Roche rolled out new data this weekend showing mosunetuzumab can trigger complete responses in a tough group—lymphoma patients failed by CAR-Ts and other drugs. The phase 1/2b linked the bispecific antibody to durable responses in a significant minority of hard-to-treat non-Hodgkin lymphoma (NHL) patients.
For the study, unveiled at the American Society of Hematology annual meeting, investigators enrolled 270 patients who had, on average, received several prior lines of therapy. The vast majority were resistant to the last therapy they took and to an earlier anti-CD20 therapy, such as Roche’s Rituxan. A little more than 10% of the subjects had previously received a CAR-T therapy.
Mosunetuzumab, a CD20xCD3 bispecific antibody designed to turn T cells on malignant B cells, showed signs of efficacy in this population. In the subset of patients with slow-growing NHL, the trial linked mosunetuzumab to objective and complete response rates (ORR/CR) of 62.7% and 43.3%, respectively.
Both response rates were lower in the larger group of patients with aggressive NHL, coming in at 37.1% and 19.4%, respectively.
In both groups, though, the responses look to be durable. More than 80% of the slow-growing NHL patients who had a complete response were in remission up to 26 months after the initial treatment. The figure for the aggressive NHL group was a little lower at 71% with up to 16 months of follow-up.
“When we look at other therapies that are available for patients who are like these, we would in general believe that an important therapy would have a duration of response of at least 6 months, and this is much longer than that,” Genentech Senior Vice President Nancy Valente said.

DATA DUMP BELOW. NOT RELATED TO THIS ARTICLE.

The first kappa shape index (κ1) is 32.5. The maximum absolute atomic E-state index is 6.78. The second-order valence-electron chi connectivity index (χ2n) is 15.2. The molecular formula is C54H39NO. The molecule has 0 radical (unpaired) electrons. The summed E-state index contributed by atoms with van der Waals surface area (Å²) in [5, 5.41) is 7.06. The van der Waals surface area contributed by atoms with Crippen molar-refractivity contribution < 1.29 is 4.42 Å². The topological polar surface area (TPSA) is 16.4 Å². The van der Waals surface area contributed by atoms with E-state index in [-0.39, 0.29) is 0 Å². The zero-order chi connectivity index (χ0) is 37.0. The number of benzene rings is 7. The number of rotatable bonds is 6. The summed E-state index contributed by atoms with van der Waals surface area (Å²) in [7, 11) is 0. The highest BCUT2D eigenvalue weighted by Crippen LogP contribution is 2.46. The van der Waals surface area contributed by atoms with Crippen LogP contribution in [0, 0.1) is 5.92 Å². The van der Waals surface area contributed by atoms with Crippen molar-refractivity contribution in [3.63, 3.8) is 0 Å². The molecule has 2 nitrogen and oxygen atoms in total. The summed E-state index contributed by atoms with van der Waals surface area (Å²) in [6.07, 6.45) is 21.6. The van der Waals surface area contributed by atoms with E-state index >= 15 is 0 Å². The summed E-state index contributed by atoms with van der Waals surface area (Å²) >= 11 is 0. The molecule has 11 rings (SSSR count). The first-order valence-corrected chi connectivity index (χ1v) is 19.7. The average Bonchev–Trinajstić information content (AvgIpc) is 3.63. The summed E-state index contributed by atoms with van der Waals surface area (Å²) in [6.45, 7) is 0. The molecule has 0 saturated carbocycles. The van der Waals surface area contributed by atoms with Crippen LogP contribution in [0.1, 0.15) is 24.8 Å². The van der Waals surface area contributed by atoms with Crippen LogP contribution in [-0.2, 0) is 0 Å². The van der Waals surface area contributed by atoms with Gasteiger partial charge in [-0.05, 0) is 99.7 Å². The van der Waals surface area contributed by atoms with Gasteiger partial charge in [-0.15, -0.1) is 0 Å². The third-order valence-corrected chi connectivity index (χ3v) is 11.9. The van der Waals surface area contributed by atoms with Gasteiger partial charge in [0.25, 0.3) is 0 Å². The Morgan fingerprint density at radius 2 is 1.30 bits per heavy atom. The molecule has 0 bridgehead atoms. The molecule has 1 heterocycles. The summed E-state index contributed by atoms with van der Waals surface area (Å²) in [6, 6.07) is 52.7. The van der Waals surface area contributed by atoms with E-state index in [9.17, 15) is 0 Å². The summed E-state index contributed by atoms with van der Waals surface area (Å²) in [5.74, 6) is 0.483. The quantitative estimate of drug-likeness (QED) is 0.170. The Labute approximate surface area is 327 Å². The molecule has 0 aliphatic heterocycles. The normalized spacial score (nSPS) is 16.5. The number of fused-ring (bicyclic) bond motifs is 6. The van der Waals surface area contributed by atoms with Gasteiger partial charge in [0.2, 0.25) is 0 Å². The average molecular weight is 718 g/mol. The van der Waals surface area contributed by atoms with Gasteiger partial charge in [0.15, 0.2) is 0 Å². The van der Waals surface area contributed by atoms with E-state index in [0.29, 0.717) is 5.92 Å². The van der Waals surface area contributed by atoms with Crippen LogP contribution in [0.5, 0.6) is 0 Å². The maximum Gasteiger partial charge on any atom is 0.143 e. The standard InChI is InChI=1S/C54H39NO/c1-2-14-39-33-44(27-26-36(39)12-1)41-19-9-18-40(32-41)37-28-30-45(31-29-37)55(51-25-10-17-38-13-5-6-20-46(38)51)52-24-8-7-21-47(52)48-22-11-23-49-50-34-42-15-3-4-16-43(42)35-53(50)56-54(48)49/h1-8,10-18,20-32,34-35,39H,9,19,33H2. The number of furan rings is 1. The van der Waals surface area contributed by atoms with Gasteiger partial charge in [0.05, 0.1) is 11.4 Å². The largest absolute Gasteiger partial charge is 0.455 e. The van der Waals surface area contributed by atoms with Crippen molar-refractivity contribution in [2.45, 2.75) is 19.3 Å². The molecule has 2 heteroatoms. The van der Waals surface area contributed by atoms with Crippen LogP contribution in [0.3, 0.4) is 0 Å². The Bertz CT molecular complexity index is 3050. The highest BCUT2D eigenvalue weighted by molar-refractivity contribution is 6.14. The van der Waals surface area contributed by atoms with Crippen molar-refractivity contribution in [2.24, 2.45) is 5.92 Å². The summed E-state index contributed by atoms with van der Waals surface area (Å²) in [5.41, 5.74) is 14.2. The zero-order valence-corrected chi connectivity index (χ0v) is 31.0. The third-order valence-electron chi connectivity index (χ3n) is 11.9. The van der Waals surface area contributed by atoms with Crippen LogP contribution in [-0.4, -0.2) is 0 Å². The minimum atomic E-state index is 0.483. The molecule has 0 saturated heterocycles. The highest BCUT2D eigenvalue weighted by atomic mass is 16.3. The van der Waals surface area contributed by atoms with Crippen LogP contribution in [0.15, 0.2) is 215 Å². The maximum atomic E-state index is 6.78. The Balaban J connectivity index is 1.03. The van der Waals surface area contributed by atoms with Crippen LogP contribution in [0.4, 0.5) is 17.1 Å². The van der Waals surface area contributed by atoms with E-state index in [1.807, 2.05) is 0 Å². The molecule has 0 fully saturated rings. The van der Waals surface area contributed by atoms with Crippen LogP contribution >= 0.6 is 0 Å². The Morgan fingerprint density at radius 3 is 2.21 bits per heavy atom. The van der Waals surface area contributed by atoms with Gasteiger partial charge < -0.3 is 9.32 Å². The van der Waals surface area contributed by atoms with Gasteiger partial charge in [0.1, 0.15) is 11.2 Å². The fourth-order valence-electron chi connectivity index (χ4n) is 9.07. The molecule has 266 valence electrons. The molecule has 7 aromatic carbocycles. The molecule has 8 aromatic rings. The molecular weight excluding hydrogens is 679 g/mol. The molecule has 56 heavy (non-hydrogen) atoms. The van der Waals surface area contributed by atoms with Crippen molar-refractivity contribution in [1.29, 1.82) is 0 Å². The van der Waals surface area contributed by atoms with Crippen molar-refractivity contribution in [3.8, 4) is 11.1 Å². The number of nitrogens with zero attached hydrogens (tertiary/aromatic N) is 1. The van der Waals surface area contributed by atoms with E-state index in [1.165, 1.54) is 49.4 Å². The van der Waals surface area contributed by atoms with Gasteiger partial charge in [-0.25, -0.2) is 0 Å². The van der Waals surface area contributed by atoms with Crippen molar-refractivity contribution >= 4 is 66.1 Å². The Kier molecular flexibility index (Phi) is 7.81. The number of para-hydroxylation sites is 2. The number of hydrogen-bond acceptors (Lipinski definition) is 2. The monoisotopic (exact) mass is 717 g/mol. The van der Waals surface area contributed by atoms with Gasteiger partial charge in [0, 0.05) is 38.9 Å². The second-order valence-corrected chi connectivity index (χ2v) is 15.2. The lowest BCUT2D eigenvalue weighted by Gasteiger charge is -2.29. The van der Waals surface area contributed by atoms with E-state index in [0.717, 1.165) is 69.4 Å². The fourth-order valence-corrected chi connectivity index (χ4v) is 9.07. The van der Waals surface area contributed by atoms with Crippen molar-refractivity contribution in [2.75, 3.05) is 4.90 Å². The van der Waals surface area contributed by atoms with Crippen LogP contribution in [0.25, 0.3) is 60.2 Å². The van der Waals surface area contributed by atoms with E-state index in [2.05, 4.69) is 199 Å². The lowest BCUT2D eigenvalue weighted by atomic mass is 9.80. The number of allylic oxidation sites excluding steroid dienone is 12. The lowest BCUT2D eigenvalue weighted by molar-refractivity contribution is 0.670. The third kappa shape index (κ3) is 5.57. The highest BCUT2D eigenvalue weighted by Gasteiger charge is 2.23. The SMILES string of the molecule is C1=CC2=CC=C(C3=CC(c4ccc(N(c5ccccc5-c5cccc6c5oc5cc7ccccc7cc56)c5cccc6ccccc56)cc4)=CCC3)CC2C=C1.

Almost 30% of patients experienced a potentially serious side effect known as cytokine release syndrome (CRS). However, the cases were typically mild, with 1% of patients suffering grade 3 CRS. Close to 4% of patients experienced some type of grade 3 neurological adverse event.
Roche also generated early evidence that mosunetuzumab works in NHL patients previously treated with CAR-T therapies. In that small subpopulation, the ORR and CR were 39% and 22%, respectively.
“The data that’s really striking is after patients receive CAR-T cell therapies and progressed, they were still able to achieve complete response with the mosunetuzumab therapy, and this is really important for these patients who are really sick," Valente said. "They have very limited treatment options and not always really great responses to the therapies they receive."
The early signs of efficacy in the CAR-T population offer a couple of encouraging points for Roche and NHL patients. Firstly, the data suggest mosunetuzumab may be able to improve outcomes in a population that currently lacks treatment options. Secondly, the findings point to the potential for mosunetuzumab to establish itself in earlier lines of therapy.
CAR-T therapies have delivered durable responses in NHL patients, but they are expensive treatments that aren’t available for use immediately, due to the need to manufacture them from the patient’s own cells. Mosunetuzumab, in contrast, is an off-the-shelf therapy. When treating a disease that can progress quickly, the ability to start treatment sooner with mosunetuzumab could be a plus.
Other drugs hope to compete with mosunetuzumab for an early spot in the treatment pathway. Regeneron has generated clinical evidence that its rival CD20xCD3 bispecific antibody, REGN1979, triggers responses in NHL patients, including in people previously treated with CAR-T therapies, while Roche itself has a twist on mosunetuzumab in early phase development.
Roche shared data on its other CD20xCD3 bispecific, code-named RG6026, at ASH. In a phase 1/1b trial that gave RG6026 with Gazyva, one of Roche’s approved CD20 drugs, to 28 NHL patients, the ORR and CR were 54% and 46%, respectively.